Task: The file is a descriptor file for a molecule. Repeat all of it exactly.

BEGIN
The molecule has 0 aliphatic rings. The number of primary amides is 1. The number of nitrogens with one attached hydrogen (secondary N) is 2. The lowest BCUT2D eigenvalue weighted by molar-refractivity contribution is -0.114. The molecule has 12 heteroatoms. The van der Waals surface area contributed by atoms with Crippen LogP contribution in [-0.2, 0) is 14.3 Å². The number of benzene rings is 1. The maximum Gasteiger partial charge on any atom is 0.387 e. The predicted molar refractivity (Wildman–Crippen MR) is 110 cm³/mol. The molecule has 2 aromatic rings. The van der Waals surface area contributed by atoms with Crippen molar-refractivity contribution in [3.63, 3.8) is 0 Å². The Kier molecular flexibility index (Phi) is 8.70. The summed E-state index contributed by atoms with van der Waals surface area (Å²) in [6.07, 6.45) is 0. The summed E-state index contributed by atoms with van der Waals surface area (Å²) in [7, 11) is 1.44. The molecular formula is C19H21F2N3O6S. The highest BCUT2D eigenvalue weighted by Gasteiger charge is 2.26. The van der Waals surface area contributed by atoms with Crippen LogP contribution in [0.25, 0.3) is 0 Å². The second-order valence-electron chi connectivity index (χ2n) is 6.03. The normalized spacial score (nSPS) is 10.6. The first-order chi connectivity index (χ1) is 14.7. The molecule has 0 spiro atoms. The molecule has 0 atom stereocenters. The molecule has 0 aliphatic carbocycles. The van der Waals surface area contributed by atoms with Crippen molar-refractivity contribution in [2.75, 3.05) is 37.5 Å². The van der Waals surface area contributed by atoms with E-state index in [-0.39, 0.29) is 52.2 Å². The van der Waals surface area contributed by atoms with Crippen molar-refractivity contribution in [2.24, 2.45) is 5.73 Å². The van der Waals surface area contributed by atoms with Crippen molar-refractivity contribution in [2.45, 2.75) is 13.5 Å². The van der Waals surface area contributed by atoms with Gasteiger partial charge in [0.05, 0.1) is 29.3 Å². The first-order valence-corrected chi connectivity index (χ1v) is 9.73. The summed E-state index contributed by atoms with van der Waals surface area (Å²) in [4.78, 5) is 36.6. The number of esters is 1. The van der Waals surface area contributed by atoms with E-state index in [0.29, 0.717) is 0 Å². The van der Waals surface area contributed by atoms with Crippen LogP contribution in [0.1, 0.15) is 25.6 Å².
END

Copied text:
The molecule has 0 aliphatic rings. The number of primary amides is 1. The number of nitrogens with one attached hydrogen (secondary N) is 2. The lowest BCUT2D eigenvalue weighted by molar-refractivity contribution is -0.114. The molecule has 12 heteroatoms. The van der Waals surface area contributed by atoms with Crippen LogP contribution in [-0.2, 0) is 14.3 Å². The number of benzene rings is 1. The maximum Gasteiger partial charge on any atom is 0.387 e. The predicted molar refractivity (Wildman–Crippen MR) is 110 cm³/mol. The molecule has 2 aromatic rings. The van der Waals surface area contributed by atoms with Crippen molar-refractivity contribution in [3.63, 3.8) is 0 Å². The Kier molecular flexibility index (Phi) is 8.70. The summed E-state index contributed by atoms with van der Waals surface area (Å²) in [6.07, 6.45) is 0. The summed E-state index contributed by atoms with van der Waals surface area (Å²) in [7, 11) is 1.44. The molecular formula is C19H21F2N3O6S. The highest BCUT2D eigenvalue weighted by Gasteiger charge is 2.26. The van der Waals surface area contributed by atoms with Crippen LogP contribution in [0.25, 0.3) is 0 Å². The second-order valence-electron chi connectivity index (χ2n) is 6.03. The normalized spacial score (nSPS) is 10.6. The first-order chi connectivity index (χ1) is 14.7. The molecule has 0 spiro atoms. The molecule has 0 atom stereocenters. The molecule has 0 aliphatic carbocycles. The van der Waals surface area contributed by atoms with Crippen molar-refractivity contribution in [2.75, 3.05) is 37.5 Å². The van der Waals surface area contributed by atoms with E-state index in [-0.39, 0.29) is 52.2 Å². The van der Waals surface area contributed by atoms with Crippen molar-refractivity contribution in [2.24, 2.45) is 5.73 Å². The van der Waals surface area contributed by atoms with Crippen molar-refractivity contribution in [2.45, 2.75) is 13.5 Å². The van der Waals surface area contributed by atoms with Gasteiger partial charge in [0.05, 0.1) is 29.3 Å². The first-order valence-corrected chi connectivity index (χ1v) is 9.73. The summed E-state index contributed by atoms with van der Waals surface area (Å²) in [4.78, 5) is 36.6. The number of esters is 1. The van der Waals surface area contributed by atoms with E-state index in [0.29, 0.717) is 0 Å². The van der Waals surface area contributed by atoms with Crippen LogP contribution in [0.1, 0.15) is 25.6 Å².